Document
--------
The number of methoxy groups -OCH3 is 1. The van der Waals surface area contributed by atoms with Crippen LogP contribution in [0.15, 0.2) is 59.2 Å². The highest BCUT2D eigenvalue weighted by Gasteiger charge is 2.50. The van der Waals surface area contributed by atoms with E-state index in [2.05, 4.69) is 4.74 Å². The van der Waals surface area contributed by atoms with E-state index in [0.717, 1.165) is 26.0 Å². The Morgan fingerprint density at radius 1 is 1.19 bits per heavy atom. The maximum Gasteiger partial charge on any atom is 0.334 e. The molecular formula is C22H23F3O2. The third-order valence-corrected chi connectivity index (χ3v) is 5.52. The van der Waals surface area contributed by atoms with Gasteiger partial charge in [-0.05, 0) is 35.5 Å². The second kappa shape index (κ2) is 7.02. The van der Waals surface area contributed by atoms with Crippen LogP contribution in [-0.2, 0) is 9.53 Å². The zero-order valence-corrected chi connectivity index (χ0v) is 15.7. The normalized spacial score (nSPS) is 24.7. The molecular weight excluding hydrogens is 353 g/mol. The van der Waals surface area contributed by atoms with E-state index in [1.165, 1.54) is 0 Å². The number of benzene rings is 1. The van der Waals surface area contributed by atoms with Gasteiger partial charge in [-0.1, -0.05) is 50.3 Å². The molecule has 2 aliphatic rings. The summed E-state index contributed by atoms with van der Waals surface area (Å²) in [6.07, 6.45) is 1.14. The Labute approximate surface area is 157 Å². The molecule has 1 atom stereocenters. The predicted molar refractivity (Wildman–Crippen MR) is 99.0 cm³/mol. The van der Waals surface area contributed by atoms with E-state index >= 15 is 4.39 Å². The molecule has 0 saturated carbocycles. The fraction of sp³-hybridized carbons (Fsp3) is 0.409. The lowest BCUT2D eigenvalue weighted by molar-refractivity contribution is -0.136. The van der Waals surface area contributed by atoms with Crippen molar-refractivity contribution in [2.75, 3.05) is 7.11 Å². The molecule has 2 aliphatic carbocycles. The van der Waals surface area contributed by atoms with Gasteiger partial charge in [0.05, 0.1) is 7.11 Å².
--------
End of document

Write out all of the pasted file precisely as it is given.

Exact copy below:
The number of methoxy groups -OCH3 is 1. The van der Waals surface area contributed by atoms with Crippen LogP contribution in [0.15, 0.2) is 59.2 Å². The highest BCUT2D eigenvalue weighted by Gasteiger charge is 2.50. The van der Waals surface area contributed by atoms with E-state index in [2.05, 4.69) is 4.74 Å². The van der Waals surface area contributed by atoms with E-state index in [0.717, 1.165) is 26.0 Å². The Morgan fingerprint density at radius 1 is 1.19 bits per heavy atom. The maximum Gasteiger partial charge on any atom is 0.334 e. The molecular formula is C22H23F3O2. The third-order valence-corrected chi connectivity index (χ3v) is 5.52. The van der Waals surface area contributed by atoms with Gasteiger partial charge in [-0.05, 0) is 35.5 Å². The second kappa shape index (κ2) is 7.02. The van der Waals surface area contributed by atoms with Crippen LogP contribution in [-0.2, 0) is 9.53 Å². The zero-order valence-corrected chi connectivity index (χ0v) is 15.7. The normalized spacial score (nSPS) is 24.7. The molecular weight excluding hydrogens is 353 g/mol. The van der Waals surface area contributed by atoms with E-state index in [1.165, 1.54) is 0 Å². The number of benzene rings is 1. The van der Waals surface area contributed by atoms with Gasteiger partial charge in [-0.1, -0.05) is 50.3 Å². The molecule has 2 aliphatic rings. The summed E-state index contributed by atoms with van der Waals surface area (Å²) in [6.07, 6.45) is 1.14. The Labute approximate surface area is 157 Å². The molecule has 1 atom stereocenters. The predicted molar refractivity (Wildman–Crippen MR) is 99.0 cm³/mol. The van der Waals surface area contributed by atoms with E-state index >= 15 is 4.39 Å². The molecule has 0 saturated carbocycles. The fraction of sp³-hybridized carbons (Fsp3) is 0.409. The lowest BCUT2D eigenvalue weighted by molar-refractivity contribution is -0.136. The van der Waals surface area contributed by atoms with Crippen molar-refractivity contribution in [2.75, 3.05) is 7.11 Å². The molecule has 2 aliphatic carbocycles. The van der Waals surface area contributed by atoms with Gasteiger partial charge in [0.05, 0.1) is 7.11 Å².